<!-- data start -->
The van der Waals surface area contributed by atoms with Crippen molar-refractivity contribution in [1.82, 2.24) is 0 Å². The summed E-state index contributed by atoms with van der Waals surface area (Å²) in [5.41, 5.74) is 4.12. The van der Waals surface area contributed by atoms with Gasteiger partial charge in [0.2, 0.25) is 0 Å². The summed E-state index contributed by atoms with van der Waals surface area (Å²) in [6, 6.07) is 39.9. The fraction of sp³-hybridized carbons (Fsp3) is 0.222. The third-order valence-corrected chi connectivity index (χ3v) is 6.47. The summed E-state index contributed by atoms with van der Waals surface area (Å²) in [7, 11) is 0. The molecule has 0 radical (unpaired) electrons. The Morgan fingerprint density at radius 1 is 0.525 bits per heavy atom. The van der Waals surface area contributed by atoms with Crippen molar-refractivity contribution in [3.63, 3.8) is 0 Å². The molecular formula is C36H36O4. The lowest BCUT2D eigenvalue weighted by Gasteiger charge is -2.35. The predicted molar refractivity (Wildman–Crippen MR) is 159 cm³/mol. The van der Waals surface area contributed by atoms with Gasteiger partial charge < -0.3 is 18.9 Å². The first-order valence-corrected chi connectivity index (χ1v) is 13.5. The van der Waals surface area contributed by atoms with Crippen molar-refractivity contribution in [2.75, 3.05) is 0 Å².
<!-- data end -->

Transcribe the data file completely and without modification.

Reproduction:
The van der Waals surface area contributed by atoms with Crippen molar-refractivity contribution in [1.82, 2.24) is 0 Å². The summed E-state index contributed by atoms with van der Waals surface area (Å²) in [5.41, 5.74) is 4.12. The van der Waals surface area contributed by atoms with Gasteiger partial charge in [0.2, 0.25) is 0 Å². The summed E-state index contributed by atoms with van der Waals surface area (Å²) in [6, 6.07) is 39.9. The fraction of sp³-hybridized carbons (Fsp3) is 0.222. The third-order valence-corrected chi connectivity index (χ3v) is 6.47. The summed E-state index contributed by atoms with van der Waals surface area (Å²) in [7, 11) is 0. The molecule has 0 radical (unpaired) electrons. The Morgan fingerprint density at radius 1 is 0.525 bits per heavy atom. The van der Waals surface area contributed by atoms with Crippen molar-refractivity contribution in [3.63, 3.8) is 0 Å². The molecular formula is C36H36O4. The lowest BCUT2D eigenvalue weighted by Gasteiger charge is -2.35. The predicted molar refractivity (Wildman–Crippen MR) is 159 cm³/mol. The van der Waals surface area contributed by atoms with Gasteiger partial charge < -0.3 is 18.9 Å². The first-order valence-corrected chi connectivity index (χ1v) is 13.5. The van der Waals surface area contributed by atoms with Crippen molar-refractivity contribution in [2.75, 3.05) is 0 Å².